Christmas Train Sets: A Beloved Holiday Tradition
Photo by Don DeBold
There is nothing quite like sitting around the Christmas tree on a cold winter night, lights twinkling, a cozy fire crackling in the fireplace, cheery carols playing, watching a delightful Christmas train set circle the tree. Train sets have become a wildly popular Christmas decoration, and in many families, it is a treasured tradition to gather together and set up the Christmas train set. We all recognize the charm and nostalgia of a tiny, life-like train zipping around the tree in an endless loop.
Do we know how this beloved holiday tradition began?
There is nothing set in stone in American history stating when it began or what exactly spurred the train set around the Christmas tree, but we can look back on certain events to better understand how this became a beloved tradition. In the early 1900s, well-known manufacturer Lionel began producing the first toy trains. These trains were coveted among children at the time, and became a much sought-after Christmas gift. Once the children opened these delightful trains, they naturally saw the Christmas tree as the perfect place to set up their newfound gem for the world to see.
Another theory is that toy trains evoked a nostalgic feeling in people that they associated with the Christmas season. Long ago, long distances were nearly always traveled by train, and the busiest time of the year was Christmas. People took the train to visit relatives during the holidays that they didn't see during the rest of the year, thus creating a strong connection between trains and Christmas.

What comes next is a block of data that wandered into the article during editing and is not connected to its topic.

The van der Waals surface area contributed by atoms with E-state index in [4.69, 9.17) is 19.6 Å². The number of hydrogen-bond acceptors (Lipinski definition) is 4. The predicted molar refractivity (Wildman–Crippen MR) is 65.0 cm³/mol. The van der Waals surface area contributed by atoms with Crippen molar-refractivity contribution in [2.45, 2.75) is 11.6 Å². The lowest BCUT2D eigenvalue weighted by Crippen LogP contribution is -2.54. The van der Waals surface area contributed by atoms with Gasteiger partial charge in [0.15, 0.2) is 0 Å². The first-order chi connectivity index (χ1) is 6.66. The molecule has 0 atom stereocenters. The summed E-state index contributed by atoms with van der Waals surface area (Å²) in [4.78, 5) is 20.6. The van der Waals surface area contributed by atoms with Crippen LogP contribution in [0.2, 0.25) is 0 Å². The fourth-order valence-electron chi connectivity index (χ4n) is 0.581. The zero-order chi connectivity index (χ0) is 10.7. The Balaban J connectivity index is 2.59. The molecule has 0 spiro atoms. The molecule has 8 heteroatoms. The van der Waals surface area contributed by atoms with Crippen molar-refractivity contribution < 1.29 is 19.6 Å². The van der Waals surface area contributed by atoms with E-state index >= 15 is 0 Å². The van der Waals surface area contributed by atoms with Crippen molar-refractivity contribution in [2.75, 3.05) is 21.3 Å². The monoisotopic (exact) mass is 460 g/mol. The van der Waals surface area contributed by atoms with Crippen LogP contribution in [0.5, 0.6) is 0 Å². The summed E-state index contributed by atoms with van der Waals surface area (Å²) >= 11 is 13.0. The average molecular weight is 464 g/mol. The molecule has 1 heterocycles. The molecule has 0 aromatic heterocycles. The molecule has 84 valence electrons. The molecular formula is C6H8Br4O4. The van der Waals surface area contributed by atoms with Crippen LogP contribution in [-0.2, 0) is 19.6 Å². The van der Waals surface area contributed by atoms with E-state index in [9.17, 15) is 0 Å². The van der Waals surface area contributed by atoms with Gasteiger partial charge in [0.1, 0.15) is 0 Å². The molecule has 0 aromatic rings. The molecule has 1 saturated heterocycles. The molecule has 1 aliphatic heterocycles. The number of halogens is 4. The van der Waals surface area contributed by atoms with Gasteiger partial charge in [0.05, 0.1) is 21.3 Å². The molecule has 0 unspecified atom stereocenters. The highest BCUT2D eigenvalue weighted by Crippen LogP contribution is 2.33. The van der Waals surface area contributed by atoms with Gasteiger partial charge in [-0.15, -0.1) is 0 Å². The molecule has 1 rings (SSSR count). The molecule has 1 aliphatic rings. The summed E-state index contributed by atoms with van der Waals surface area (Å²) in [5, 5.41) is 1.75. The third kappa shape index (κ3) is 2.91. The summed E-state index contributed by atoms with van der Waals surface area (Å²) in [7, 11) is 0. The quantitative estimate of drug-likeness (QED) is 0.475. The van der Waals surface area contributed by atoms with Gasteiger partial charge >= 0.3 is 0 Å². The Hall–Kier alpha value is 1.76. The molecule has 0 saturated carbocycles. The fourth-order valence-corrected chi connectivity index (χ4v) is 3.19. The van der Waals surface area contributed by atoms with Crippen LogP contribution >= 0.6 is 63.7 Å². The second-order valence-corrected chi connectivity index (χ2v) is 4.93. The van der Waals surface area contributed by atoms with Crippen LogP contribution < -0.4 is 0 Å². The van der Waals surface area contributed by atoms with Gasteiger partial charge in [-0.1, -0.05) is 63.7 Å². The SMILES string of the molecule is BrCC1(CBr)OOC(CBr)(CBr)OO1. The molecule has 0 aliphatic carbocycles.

A train enthusiast and curator of the National Christmas Museum in Pennsylvania, has done extensive research regarding this tradition. He believes the tradition eventually stemmed from old customs of setting up villages under Christmas trees. In the mid-1800s, families often created village scenes under the Christmas tree with homes and buildings that represented their own towns. These arrangements became more elaborate as cast-iron, toy-sized buildings such as fire stations began earning a prized spot in the Christmas villages. Once model trains were created, they naturally fit in with the growing villages under the tree.
Whatever the reason, train sets have become as much a staple to Christmas decorations as stockings and mistletoe. Even today's children, with their noses glued to their tablets or cell phones, aren't immune to the charm of a captivating toy train humming around the base of their Christmas tree.